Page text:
SMA is divided into different types according to the age of onset and functional ability. There is also a range of severity within each type and up to 25% of individuals diagnosed with SMA cannot be clearly assigned to a specific type.1

The characters shown are real patients and the required consent to use their stories has been obtained from the patients and families. Photographs are for illustrative purposes only.


Each person experience symptoms differently. Symptoms may include progressive muscle weakness, floppiness, and muscle wasting (atrophy). Muscle weakness is usually the same on both sides of the body.2


“No one knew to think about these [signs] as being red flags.” 

– Morgan’s mum

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Click through the tabs to see additional details about each type.

Infant-onset SMA (also known as Werdnig-Hoffmann disease or Type I SMA)3,4

Infant-onset is the most severe form of SMA, comprising 60% of all cases of the disease. It is often diagnosed during an infant’s first 6 months of life. Affected individuals are unable to sit and are also referred to as “non-sitters”.5

Age of onset:

Life expectancy:

0-6 months ≤ 2 years

Highest motor milestone achieved:

“NON-SITTERS” - Unable to sit


  • Poor head control
  • Weak cough
  • Weak cry
  • Progressive weakness of muscles used to chew and swallow
  • Poor muscle tone
  • “Frog-leg” posture when lying
  • Severe muscle weakness on both sides of body
  • Progressive weakness of muscles that help in breathing (intercostal muscles), resulting in the characteristic “bell-shaped” chest

Intermediate SMA (also known as Dubowitz disease or Type II SMA)3,4

Intermediate SMA is usually diagnosed between 7 and 18 months. Affected individuals can typically sit up (also known as “sitters”) without help, although they may need assistance getting into a seated position. However, they are typically unable to walk and may require a wheelchair.

Age of onset:

Life expectancy:

7-18 months
> 2 years
  • 70% still living at age 25

Highest motor milestone achieved:

“SITTERS” - Able to sit independently


  • Muscle weakness
  • Swallowing, coughing, and breathing problems may occur but are typically less common
  • Muscle aching and joint stiffness symptoms
  • Children may develop spinal problems such as scoliosis (curvature of the spine), which may require bracing or surgery

Juvenile-onset SMA (also known as Kugelberg-Welander disease or Type III SMA)3,4

Juvenile-onset SMA is usually diagnosed after 18 months of age, but before the child is aged 3 years. Individuals affected by Type III SMA are initially able to walk (also known as “walkers”), but may lose mobility as they grow, and may eventually need to use a wheelchair.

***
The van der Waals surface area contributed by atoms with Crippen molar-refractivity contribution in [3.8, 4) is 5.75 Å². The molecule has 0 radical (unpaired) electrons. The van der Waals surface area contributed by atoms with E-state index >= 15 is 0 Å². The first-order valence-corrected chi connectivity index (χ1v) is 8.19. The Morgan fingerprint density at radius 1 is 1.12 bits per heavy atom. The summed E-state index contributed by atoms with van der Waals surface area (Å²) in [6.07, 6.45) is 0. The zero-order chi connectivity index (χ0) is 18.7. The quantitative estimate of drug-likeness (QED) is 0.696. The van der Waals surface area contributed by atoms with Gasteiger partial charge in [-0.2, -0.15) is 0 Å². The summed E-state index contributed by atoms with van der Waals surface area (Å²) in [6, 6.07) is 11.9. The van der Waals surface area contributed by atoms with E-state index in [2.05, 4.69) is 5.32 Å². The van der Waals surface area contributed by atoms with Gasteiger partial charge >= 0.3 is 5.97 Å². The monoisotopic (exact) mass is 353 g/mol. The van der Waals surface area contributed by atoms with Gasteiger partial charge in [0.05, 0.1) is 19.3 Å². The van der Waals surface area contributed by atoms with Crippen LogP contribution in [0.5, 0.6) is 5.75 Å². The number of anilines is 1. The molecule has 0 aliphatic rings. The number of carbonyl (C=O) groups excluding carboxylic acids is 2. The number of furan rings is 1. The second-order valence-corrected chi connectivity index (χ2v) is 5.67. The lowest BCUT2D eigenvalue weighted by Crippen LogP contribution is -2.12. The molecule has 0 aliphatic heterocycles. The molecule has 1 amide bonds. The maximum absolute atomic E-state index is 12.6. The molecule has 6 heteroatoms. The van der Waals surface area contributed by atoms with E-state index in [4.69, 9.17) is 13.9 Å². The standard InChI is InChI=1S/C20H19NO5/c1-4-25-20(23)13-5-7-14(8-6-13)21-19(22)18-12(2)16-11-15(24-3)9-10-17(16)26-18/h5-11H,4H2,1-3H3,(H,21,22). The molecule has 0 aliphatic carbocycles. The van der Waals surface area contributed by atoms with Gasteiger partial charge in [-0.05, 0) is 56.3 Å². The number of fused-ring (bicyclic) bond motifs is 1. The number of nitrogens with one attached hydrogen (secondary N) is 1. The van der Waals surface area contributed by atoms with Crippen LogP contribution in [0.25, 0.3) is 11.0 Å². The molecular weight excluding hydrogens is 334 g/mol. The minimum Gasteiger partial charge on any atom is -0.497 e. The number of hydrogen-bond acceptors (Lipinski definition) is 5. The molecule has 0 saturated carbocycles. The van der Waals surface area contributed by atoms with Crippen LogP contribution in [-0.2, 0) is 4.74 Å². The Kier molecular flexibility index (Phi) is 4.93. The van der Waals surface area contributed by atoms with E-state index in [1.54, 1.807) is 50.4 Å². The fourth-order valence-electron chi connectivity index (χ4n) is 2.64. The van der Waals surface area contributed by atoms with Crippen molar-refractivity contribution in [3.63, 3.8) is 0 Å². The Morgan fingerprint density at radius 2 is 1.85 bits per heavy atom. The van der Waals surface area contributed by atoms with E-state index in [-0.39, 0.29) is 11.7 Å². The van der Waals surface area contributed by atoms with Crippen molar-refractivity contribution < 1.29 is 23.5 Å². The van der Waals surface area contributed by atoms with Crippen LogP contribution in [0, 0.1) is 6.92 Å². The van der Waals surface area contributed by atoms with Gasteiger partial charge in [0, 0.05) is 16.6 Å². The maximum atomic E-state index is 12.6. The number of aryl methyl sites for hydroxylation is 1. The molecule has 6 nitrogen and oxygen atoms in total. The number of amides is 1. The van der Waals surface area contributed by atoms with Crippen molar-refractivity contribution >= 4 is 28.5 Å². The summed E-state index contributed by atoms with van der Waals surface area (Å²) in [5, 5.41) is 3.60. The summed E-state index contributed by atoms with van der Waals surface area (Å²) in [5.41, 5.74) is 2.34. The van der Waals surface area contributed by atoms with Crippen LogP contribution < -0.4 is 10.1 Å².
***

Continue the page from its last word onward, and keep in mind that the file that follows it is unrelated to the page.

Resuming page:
Age of onset: 

Life expectancy:

18 months+ (juvenile‑onset) Normal

Highest motor milestone achieved:

“WALKERS” - Able to walk independently, although they may progressively lose this ability


  • Scoliosis
  • Chewing and swallowing difficulty
  • Muscles in the legs are generally more severely affected than the arms
  • Progressive weakness of muscles used to chew and swallow
  • Muscle aching
  • Joint overuse symptoms

Adult-onset SMA (also known as Type IV SMA)3,4

This type of SMA is very rare. Mild motor impairment is seen in adulthood. Symptoms can begin as early as age 18, though they often begin after age 35.

Age of onset:

Life expectancy:

Late adolescence / adulthood (adult-onset) Normal

Highest motor milestone achieved:

All milestones achieved


Physical symptoms are similar to juvenile-onset spinal muscular atrophy, with the gradual onset of weakness, tremors, and muscle twitching first noted in late teens or early adulthood.


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The characters shown are real patients and the required consent to use their stories has been obtained from the patients and families. Photographs are for illustrative purposes only.


1. Kolb SJ, Kissel JT. Spinal muscular atrophy: a timely review. Arch Neurol 2011;68(8):979-984.

2. Mercuri E, et al. Diagnosis and management of spinal muscular atrophy: Part 1: Recommendations for diagnosis, rehabilitation, orthopedic and nutritional care. Neuromuscl Disord 2018;28(2):103-115.

3. Prior TW, Russman BS. Spinal muscular atrophy. NCBI Bookshelf Website. Available at: http://www.ncbi.nlm.nih.gov/books/NBK1352/. Updated November 14, 2013. Accessed April 15, 2016.

4. Cure SMA. Understanding Spinal Muscular Atrophy (SMA). Available at: https://www.curesma.org/types-of-sma/. Accessed January 9, 2017.

5. Markowitz JA, Singh P, Darras BT. Spinal muscular atrophy: a clinical and research update. Pediatr Neurol 2012;46(1):1-12.

6. Oskoui M, Levy G, Garland CJ, et al. The changing natural history of spinal muscular atrophy type 1. Neurology 2007;69(20):1931-1936.